Cambodia has welcomed the appointment of Nepali barrister Surya Subedi as the new UN special rapporteur to Cambodia for human rights and, in an apparent reference to years of public discord with his predecessors, called on Subedi to adhere to a new code of conduct for human rights envoys.
Subedi, whose appointment was unanimously approved by the UN Human Rights Council in Geneva on Wednesday, emerged as the Cambodian government’s preferred candidate after a selection process that began late last year.
“It is hoped that the special rapporteur will perform his duties in a spirit of cooperation and good partnership through the code of conduct” for rights envoys, Cambodian Ambassador to Geneva Sun Suon said in a statement to the council Wednesday. “His work should be guided by those principles that ensure universality, objectivity, impartiality and non-politicization.”
“We believe that the new special rapporteur would adhere to the approach of constructive and fruitful dialogues in order to further advance human rights to which Cambodia attaches high importance,” he added.
The 47-member Human Rights Council adopted in 2007 a code of conduct requiring all 38 human rights envoys to remain independent, observe host nations’ laws, avoid using their posts for private gain, and show “restraint, moderation and discretion” in their work. Human Rights Watch in 2007 called the code fair but “overly intrusive.”
Subedi replaces former UN Special Representative Yash Ghai, from Kenya, who resigned in September and announced to the Council that he had not been supported by the UN or the international community in his tempestuous relations with the Cambodian government. Prime Minister Hun Sen and nearly all Cabinet members refused to meet with Ghai during his three-year term. Following Ghai’s resignation, Hun Sen pledged to cooperate with his replacement.
Subedi, a professor of international law at the University of Leeds and a practicing lawyer in the United Kingdom, said Wednesday that he believed Cambodian authorities would cooperate with him.
“My objective as an independent, impartial, neutral and professional person would be to help the government of Cambodia to fulfill its commitments under international human rights treaties. Therefore, I do expect that Cambodian authorities would cooperate with me since I would be taking a constructive and cooperative approach to strengthen the rule of law, promote and protect human rights and make democracy stronger in Cambodia,” he wrote in an e-mail.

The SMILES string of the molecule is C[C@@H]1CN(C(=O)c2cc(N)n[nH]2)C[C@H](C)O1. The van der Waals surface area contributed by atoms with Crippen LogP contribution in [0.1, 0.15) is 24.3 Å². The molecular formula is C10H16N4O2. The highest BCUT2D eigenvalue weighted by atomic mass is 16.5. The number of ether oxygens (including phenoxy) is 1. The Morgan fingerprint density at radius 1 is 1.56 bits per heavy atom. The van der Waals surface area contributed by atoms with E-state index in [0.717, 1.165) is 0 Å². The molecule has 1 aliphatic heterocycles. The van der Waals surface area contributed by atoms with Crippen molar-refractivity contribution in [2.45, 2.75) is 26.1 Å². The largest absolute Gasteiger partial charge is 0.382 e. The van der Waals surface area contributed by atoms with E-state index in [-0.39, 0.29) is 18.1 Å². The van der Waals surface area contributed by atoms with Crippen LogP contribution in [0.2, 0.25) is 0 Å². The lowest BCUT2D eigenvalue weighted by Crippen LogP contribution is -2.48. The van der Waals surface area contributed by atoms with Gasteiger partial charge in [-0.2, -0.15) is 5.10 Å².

“As a professor of international and human rights law, I have studied closely the evolving situation in Cambodia for a long time and throughout my academic career,” he wrote, adding that he had also taught “a number of Cambodian students who now occupy high positions in both the government and the non-governmental human rights sector.”
Cambodia is one of only eight nations in the world to which the UN has assigned country-specific human rights envoys. Subedi is the fifth special envoy since 1993 to be assigned to Cambodia with a mandate to report on the human rights situation and assist the government in improving its respect for basic liberties and rights.
As part of its reform process, the Human Rights Council has changed existing rights envoy positions from special representatives, which were appointed by the UN Secretary-General, to special rapporteurs appointed by the Council.
A diplomatic source in Geneva familiar with discussions held during the selection process said Cambodian authorities had expressed a preference for Subedi, one of four candidates short-listed by an advisory group of five ambassadors who had instead expressed “strong support” for Lebanese law professor Osman El Hajje.
“Cambodia’s views were very important,” said the diplomat, who asked not to be named.
Christophe Peschoux, country representative for the Cambodia Office of the UN High Commissioner for Human Rights, which acts as a secretariat to UN envoys, said Thursday that a visit to Cambodia had yet to be scheduled for Subedi.